This past week there has been much media coverage of a new program, launched by Starbucks and Arizona State University, aimed at offering Starbuck’s employees a free online college education. While this attention is well deserved, I believe another emerging trend pioneered by AT&T and Udacity–“NanoDegrees”–may have an even greater transformative effect on U.S. labor markets (original article):
Could an online degree earned in six to 12 months bring a revolution to higher education?
This week, AT&T and Udacity, the online education company founded by the Stanford professor and former Google engineering whiz Sebastian Thrun, announced something meant to be very small: the “NanoDegree.”
At first blush, it doesn’t appear like much. For $200 a month, it is intended to teach anyone with a mastery of high school math the kind of basic programming skills needed to qualify for an entry-level position at AT&T as a data analyst, iOS applications designer or the like.
Yet this most basic of efforts may offer more than simply adding an online twist to vocational training. It may finally offer a reasonable shot at harnessing the web to provide effective schooling to the many young Americans for whom college has become a distant, unaffordable dream.
Intriguingly, it suggests that the best route to democratizing higher education may require taking it out of college.
“We are trying to widen the pipeline,” said Charlene Lake, an AT&T spokeswoman. “This is designed by business for the specific skills that are needed in business.”
Employers have been complaining for years about a lack of skilled workers to fill available jobs. According to the Organization for Economic Cooperation and Development, the skill level of the American work force is slipping dangerously behind other nations.
The evidence so far suggests that online education may do better in giving low-income students a leg up if it is directly tied to work. And companies, rather than colleges, may be best suited to shape the curriculum.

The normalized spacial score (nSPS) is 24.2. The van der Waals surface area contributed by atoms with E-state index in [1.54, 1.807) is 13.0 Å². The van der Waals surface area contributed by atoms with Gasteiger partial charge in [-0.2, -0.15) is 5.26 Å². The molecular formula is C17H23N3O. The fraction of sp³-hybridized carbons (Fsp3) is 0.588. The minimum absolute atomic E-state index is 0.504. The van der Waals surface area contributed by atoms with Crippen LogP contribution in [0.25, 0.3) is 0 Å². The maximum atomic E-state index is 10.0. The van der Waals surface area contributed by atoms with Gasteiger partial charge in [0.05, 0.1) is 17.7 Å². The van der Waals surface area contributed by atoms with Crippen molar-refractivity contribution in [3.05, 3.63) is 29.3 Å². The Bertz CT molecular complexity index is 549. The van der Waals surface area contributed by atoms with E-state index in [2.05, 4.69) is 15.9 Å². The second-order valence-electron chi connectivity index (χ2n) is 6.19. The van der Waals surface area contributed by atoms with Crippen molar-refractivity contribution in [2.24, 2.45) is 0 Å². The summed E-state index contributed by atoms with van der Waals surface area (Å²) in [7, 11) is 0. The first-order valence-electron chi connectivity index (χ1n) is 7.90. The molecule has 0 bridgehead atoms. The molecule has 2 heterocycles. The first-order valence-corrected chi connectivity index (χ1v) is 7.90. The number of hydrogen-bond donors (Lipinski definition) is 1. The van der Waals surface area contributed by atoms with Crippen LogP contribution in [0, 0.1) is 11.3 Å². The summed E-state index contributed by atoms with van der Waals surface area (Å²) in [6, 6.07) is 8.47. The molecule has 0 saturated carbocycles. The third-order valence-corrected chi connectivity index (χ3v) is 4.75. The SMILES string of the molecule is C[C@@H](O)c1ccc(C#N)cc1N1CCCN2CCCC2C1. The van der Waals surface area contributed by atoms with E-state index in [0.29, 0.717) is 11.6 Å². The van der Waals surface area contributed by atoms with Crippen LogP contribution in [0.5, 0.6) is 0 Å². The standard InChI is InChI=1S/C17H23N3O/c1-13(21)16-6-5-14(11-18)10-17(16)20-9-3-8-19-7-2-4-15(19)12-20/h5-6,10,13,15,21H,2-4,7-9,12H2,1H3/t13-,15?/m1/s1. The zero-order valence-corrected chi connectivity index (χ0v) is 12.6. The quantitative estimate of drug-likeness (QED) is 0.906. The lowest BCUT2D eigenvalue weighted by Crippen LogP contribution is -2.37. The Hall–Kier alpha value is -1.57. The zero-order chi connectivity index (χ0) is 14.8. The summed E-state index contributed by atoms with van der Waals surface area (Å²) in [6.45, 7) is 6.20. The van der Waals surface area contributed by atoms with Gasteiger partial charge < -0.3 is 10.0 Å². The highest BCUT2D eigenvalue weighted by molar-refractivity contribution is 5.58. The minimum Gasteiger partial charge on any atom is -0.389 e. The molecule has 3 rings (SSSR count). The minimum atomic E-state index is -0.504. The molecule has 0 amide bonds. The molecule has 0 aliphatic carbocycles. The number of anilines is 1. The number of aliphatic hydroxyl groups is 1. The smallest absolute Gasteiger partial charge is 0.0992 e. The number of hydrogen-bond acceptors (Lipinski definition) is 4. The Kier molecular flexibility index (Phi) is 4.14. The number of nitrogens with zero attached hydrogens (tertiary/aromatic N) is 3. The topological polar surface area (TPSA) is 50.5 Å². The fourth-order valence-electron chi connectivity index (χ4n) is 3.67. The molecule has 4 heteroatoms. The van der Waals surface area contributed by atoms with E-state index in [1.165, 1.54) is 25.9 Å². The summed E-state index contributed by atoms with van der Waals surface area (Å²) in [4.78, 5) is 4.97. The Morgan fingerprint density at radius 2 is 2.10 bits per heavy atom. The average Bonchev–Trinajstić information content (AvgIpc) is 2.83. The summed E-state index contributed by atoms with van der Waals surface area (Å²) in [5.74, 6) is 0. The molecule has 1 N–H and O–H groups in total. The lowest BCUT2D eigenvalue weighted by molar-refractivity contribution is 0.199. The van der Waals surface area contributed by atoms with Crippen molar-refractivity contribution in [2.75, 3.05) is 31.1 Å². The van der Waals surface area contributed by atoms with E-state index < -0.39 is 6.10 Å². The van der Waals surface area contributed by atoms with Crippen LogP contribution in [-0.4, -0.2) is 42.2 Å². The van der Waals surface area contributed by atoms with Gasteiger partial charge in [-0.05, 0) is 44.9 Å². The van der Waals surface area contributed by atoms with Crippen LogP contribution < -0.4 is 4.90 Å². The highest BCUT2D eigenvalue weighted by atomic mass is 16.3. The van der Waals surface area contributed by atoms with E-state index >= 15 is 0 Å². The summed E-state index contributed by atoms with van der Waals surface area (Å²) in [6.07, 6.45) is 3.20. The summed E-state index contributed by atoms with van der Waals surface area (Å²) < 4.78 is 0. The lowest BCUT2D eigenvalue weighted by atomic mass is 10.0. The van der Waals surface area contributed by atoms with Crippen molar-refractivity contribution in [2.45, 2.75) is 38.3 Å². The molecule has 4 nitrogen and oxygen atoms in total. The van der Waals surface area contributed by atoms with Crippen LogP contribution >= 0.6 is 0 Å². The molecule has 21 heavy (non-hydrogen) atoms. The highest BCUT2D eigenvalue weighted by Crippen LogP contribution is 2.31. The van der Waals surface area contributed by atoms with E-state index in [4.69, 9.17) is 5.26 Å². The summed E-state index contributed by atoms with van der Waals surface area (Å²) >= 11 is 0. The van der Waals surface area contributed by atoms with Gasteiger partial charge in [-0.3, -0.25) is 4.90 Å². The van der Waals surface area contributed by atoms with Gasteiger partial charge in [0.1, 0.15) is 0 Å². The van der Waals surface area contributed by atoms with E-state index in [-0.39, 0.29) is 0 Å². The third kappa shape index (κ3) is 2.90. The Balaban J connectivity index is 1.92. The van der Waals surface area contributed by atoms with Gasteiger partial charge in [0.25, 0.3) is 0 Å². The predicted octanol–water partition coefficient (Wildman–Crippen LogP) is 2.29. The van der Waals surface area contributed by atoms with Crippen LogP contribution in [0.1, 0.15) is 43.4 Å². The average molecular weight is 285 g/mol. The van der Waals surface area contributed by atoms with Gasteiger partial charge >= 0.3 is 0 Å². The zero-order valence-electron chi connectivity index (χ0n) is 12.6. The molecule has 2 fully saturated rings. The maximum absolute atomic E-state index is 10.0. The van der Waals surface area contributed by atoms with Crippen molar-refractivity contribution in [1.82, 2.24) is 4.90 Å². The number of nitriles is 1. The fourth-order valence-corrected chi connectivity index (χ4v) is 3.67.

The “NanoDegree” is a step in a similar direction: offering a narrow set of skills that can be clearly applied to a job, providing learners with a bite-size chunk of knowledge and an immediate motivation to acquire it.
It may not offer all the advantages of a liberal arts education, but it could offer a plausible path to young men and women who may not have the time, money or skill to make it through a four-year or even a two-year degree.
AT&T will accept the NanoDegree as a credential for entry-level jobs (and is hoping to persuade other companies to accept it, too) and has reserved 100 internship slots for its graduates. Udacity is also creating NanoDegrees with other companies.
If all goes according to plan, Mr. Thrun says, Udacity will ultimately create an alternative approach to the “four years and done” model of higher education, splitting it into chunks that students can take throughout their lives.
“It’s a more focused education with less time wasted,” Mr. Thrun told me. “They can get a degree quickly, get a job and then maybe do it again.”
This isn’t the kind of educational pathway that encourages much smelling of the roses. The live college experience is probably better at providing noncognitive skills.
For many young Americans, though, the alternative to the traditional path may well be no useful degree at all.
“We still need rounded people, which you can’t get through mini-certificate courses,” Professor Hollands said. “But we also have an economy to run here.”